Aldbourne Heritage Centre

Q: What do you remember about your childhood? Which house were you born in in the village? Is it still around?

TB: You know up Castle Street. I was born over that side and we moved over the other side and then we went to Baydon Hillto Little Bethal, the little thatched one on the right going up, and then we finished up down there at No.6. Then I got married; used to come on up now and then, we had a cottage down in The Square and then Dr.Mills shifted us out to Lottage and we had ten years out there, and twenty two, three years here. The wife’s in Badbury Nursing Home, 5.1/2 year, fell down, she broke her hip, that was it. Last year we had our diamond wedding out at Badbury everybody mixed in, we had a marvellous time, our diamond wedding.

Q: When was that?

TB: 11th, last December, nearly got 61 now. We asked them would they mind if we had it in there and they said ‘no’ so we got together. We did our part and they got on with their part. And we had enough to do, the whole hospital, all the patients, and there were nearly 60 patients. And everybody had a drink and we left the drink around for the staff that come in at night so that they could have a drink, and everybody had a happy time.

Q: That was wonderful. So how many brothers and sisters did you have?

TB: Twelve.

Q: Twelve. I have a friend whose one of twelve.

TB: We’ve lost five of them. I’m the oldest left – I was the oldest of the boys.

Q: So where do you come in the family?

TB: Third, two girls then me.

Q: So how many are living still? Yourself and……………

TB: Well, I’ll count em up. One, two, three, four, five, six, seven. My sister lives next door, Pam Puttick,, a sister in Barry, Roland’s at Axminster, Johnat Egbury, Tom up in the ‘Chase. And I’m here.

Q: And how many children did you have?

TB: Three; a boy and two girls.

Q: And are they living locally?

TB: Well, my youngest daughter lives at Wanborough and she’s nursing in Princess Margaret’s. Billlives at Shellingford, that’s close to Faringdon,  and Wendy, she’s down in Dorset. They all come here at Carnival. They went to Ipswich for a holiday and a car came up, mudguard hit me, broke me leg, broke me pelvis, broke me ribs, broke me jaw, broke me nose and they still waiting now for payout on the insurance. Yes, a girl of eighteen, put her right out over the hedge and in to the field. They never found one shoe of her, not to that day or this. That’s our family.

Q: So you went to school in the village school?

TB: Oh yes.

Q: Now what naughty things did you get up to?

TB: Now, now, that isn’t on is it? I had a school friend, Arthur Palmer, went to school with him, got into pranks, I won’t say any more of that.

Q: Well, I’ll turn it off, then you can tell me.

TB: Well, out at the back of the school we had a big wood yard. Well you know those little boxes – they had lids with private buckets in and when we knew the girls were going out we’d nip round the back, get a few stinging nettles …………………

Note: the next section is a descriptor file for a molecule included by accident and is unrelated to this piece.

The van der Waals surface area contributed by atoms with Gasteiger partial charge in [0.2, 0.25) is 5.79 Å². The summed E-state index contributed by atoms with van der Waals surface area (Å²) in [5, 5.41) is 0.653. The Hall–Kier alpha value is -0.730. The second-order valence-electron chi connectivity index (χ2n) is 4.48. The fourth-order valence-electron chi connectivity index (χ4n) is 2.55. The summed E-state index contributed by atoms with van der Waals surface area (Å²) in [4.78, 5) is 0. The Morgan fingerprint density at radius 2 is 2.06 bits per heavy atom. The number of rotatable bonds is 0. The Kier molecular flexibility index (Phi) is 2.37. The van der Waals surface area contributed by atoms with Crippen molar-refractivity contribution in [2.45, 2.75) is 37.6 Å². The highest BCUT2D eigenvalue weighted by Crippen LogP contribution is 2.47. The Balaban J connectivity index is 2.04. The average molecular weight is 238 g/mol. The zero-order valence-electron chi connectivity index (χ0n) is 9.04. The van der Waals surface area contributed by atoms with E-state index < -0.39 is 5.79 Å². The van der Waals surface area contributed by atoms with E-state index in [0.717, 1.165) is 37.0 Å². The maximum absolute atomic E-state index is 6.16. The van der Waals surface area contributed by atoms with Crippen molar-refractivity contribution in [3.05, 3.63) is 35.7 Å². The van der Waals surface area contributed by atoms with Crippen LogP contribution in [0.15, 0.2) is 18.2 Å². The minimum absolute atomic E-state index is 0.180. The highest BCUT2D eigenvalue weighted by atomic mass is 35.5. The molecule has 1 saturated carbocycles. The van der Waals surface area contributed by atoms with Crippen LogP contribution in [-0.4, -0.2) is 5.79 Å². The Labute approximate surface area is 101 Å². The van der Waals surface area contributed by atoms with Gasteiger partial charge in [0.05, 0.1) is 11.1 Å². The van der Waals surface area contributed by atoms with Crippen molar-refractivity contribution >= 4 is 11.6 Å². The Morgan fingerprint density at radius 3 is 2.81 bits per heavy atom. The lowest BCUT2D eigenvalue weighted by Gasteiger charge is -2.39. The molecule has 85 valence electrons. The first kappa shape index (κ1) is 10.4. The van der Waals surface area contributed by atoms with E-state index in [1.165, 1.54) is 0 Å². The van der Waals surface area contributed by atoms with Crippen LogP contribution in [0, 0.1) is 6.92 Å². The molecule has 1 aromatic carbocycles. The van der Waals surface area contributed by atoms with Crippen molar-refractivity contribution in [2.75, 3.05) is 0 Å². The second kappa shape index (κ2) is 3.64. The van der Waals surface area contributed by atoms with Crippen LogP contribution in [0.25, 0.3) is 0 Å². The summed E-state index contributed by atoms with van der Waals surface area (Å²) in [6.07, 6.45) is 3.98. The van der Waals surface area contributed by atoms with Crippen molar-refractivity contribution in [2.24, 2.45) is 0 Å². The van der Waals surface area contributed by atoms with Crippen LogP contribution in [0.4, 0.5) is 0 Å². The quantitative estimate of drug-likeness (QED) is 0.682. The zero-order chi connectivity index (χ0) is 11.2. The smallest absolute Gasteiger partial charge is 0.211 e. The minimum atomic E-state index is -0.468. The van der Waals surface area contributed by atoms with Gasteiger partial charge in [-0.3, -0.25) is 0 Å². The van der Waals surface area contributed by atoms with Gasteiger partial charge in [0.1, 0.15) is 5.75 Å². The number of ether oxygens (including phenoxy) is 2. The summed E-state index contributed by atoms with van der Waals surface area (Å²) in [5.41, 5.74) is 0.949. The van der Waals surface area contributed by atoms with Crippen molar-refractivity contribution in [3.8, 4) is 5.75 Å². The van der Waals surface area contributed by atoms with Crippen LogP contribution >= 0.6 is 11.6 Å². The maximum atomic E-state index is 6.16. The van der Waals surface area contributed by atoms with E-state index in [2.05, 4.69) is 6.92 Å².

Q: Oh yes, the boys used to do that to me.

TB: Oh did they? That’s a proper one that, for school isn’t it?

Q: We used to have a special day when we did that – Oak Apple Day. Supposedly when King Charles hid in the oak tree and if you didn’t have an oak leaf pinned on your coat, then the boys used to come and sting your legs with stinging nettles.

TB: We used to sting naked bottoms they opened the door and..oooh – they could never found out who was out there.

Q: You wicked……………

TB: Someone came up yesterday; You know me?, I said yes, I was always come and gone.

Q: Yes, that’s right. It was in the same place wasn’t it?

TB: No, it was the edge of the road. If you went up the lane you could go straight into the schooldoors. It’s now been set back – that was two cottages in there – two thatched cottages.  And  they pulled the cottages down and put the school back in onto that. But the small school, the little school. that’s still running by the top.

Q: They pulled a lot of houses down in Aldbourne. As I go round talking to people, you must remember cottages; I was told this morning up Castle Street, on the right. where the Woottons live, they used to be.

TB: That’s where I lived.

Q: Yes, they used to be little cottages.

TB: Yes, that’s right; there were four thatched – that’s where old Mrs. Eastmanlived and,  in the next one up there,  wood houses were right up the garden and she went up with the paraffin to light the copper, left the can in front of the fire hole that went up and burnt her house but, saved ours, saved the bottom four. Had the thatch off that one.

Q: So when was that? Do you remember approximately? How old were you then?

TB: Fourteen, I suppose; somewhere around then. Taking a lot of thought.

Q: And Jean also said that there are wells in the garden.

TB: Yes, that’s right.

Q: Did each cottage have a well?

TB: No, there was one to four; you had to walk round the road and into the garden, get our water and walk back again. Not that one, but one between the four in there.

Q: But it‘s in the Wootton’s garden – the remainder of it. It’s filled in.

TB:  That’s right. Jimmy Deacon, Billy Hawkins, who‘s next –  can’t think who was next door. We’re going back sometime.

Q: Now 88, so 1910 – born in 1910.

TB: Yes, I was born in 1910. You wouldn’t think there are two cottages under the Pondwould you?

Q: Under the Pond?

TB: In the old Pond.